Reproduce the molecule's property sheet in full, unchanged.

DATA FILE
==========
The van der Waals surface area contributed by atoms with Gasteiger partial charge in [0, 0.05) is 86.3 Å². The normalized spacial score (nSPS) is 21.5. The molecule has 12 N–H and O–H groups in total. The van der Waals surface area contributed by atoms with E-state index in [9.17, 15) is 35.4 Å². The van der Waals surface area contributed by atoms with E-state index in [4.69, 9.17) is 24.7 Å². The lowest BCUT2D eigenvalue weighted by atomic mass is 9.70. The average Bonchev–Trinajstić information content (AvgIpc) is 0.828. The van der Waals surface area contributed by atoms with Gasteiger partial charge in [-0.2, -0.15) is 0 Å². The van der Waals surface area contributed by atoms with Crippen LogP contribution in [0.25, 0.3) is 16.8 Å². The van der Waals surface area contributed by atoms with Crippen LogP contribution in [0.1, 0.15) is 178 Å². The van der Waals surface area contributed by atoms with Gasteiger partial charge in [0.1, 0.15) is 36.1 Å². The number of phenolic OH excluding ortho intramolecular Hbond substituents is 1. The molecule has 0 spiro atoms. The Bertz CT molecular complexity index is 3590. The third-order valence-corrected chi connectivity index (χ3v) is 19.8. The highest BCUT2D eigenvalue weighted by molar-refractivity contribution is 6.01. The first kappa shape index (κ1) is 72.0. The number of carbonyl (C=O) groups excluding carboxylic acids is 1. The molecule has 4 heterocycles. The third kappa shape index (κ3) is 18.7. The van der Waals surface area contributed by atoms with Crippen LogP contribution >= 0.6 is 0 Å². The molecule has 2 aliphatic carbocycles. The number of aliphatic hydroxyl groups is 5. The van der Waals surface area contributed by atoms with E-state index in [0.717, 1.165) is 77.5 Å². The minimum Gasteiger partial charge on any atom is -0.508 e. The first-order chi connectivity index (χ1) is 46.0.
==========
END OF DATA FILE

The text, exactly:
The van der Waals surface area contributed by atoms with Gasteiger partial charge in [0, 0.05) is 86.3 Å². The normalized spacial score (nSPS) is 21.5. The molecule has 12 N–H and O–H groups in total. The van der Waals surface area contributed by atoms with E-state index in [9.17, 15) is 35.4 Å². The van der Waals surface area contributed by atoms with E-state index in [4.69, 9.17) is 24.7 Å². The lowest BCUT2D eigenvalue weighted by atomic mass is 9.70. The average Bonchev–Trinajstić information content (AvgIpc) is 0.828. The van der Waals surface area contributed by atoms with Gasteiger partial charge in [-0.2, -0.15) is 0 Å². The van der Waals surface area contributed by atoms with Crippen LogP contribution in [0.25, 0.3) is 16.8 Å². The van der Waals surface area contributed by atoms with Crippen LogP contribution in [0.1, 0.15) is 178 Å². The van der Waals surface area contributed by atoms with Gasteiger partial charge in [0.1, 0.15) is 36.1 Å². The number of phenolic OH excluding ortho intramolecular Hbond substituents is 1. The molecule has 0 spiro atoms. The Bertz CT molecular complexity index is 3590. The third-order valence-corrected chi connectivity index (χ3v) is 19.8. The highest BCUT2D eigenvalue weighted by molar-refractivity contribution is 6.01. The first kappa shape index (κ1) is 72.0. The number of carbonyl (C=O) groups excluding carboxylic acids is 1. The molecule has 4 heterocycles. The third kappa shape index (κ3) is 18.7. The van der Waals surface area contributed by atoms with Crippen LogP contribution >= 0.6 is 0 Å². The molecule has 2 aliphatic carbocycles. The number of aliphatic hydroxyl groups is 5. The van der Waals surface area contributed by atoms with E-state index in [0.717, 1.165) is 77.5 Å². The minimum Gasteiger partial charge on any atom is -0.508 e. The first-order chi connectivity index (χ1) is 46.0.